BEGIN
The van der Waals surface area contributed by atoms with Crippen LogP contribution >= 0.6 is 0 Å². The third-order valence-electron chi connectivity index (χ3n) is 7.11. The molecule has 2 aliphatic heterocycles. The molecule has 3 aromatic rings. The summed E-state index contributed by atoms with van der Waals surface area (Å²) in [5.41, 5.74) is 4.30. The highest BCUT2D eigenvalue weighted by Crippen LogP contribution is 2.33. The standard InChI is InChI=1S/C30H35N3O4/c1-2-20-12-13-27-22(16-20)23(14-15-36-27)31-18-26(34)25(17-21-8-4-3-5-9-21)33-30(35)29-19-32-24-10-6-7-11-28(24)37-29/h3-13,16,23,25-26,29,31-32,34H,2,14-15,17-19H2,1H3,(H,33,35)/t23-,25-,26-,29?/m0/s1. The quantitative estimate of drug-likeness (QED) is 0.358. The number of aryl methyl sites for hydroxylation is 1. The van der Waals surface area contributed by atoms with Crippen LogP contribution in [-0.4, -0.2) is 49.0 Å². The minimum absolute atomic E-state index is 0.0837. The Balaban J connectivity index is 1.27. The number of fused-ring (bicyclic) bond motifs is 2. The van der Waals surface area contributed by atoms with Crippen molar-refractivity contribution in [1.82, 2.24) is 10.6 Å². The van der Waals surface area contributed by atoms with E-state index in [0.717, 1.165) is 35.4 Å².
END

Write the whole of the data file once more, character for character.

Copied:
The van der Waals surface area contributed by atoms with Crippen LogP contribution >= 0.6 is 0 Å². The third-order valence-electron chi connectivity index (χ3n) is 7.11. The molecule has 2 aliphatic heterocycles. The molecule has 3 aromatic rings. The summed E-state index contributed by atoms with van der Waals surface area (Å²) in [5.41, 5.74) is 4.30. The highest BCUT2D eigenvalue weighted by Crippen LogP contribution is 2.33. The standard InChI is InChI=1S/C30H35N3O4/c1-2-20-12-13-27-22(16-20)23(14-15-36-27)31-18-26(34)25(17-21-8-4-3-5-9-21)33-30(35)29-19-32-24-10-6-7-11-28(24)37-29/h3-13,16,23,25-26,29,31-32,34H,2,14-15,17-19H2,1H3,(H,33,35)/t23-,25-,26-,29?/m0/s1. The quantitative estimate of drug-likeness (QED) is 0.358. The number of aryl methyl sites for hydroxylation is 1. The van der Waals surface area contributed by atoms with Crippen LogP contribution in [-0.4, -0.2) is 49.0 Å². The minimum absolute atomic E-state index is 0.0837. The Balaban J connectivity index is 1.27. The number of fused-ring (bicyclic) bond motifs is 2. The van der Waals surface area contributed by atoms with Crippen molar-refractivity contribution in [1.82, 2.24) is 10.6 Å². The van der Waals surface area contributed by atoms with E-state index in [0.717, 1.165) is 35.4 Å².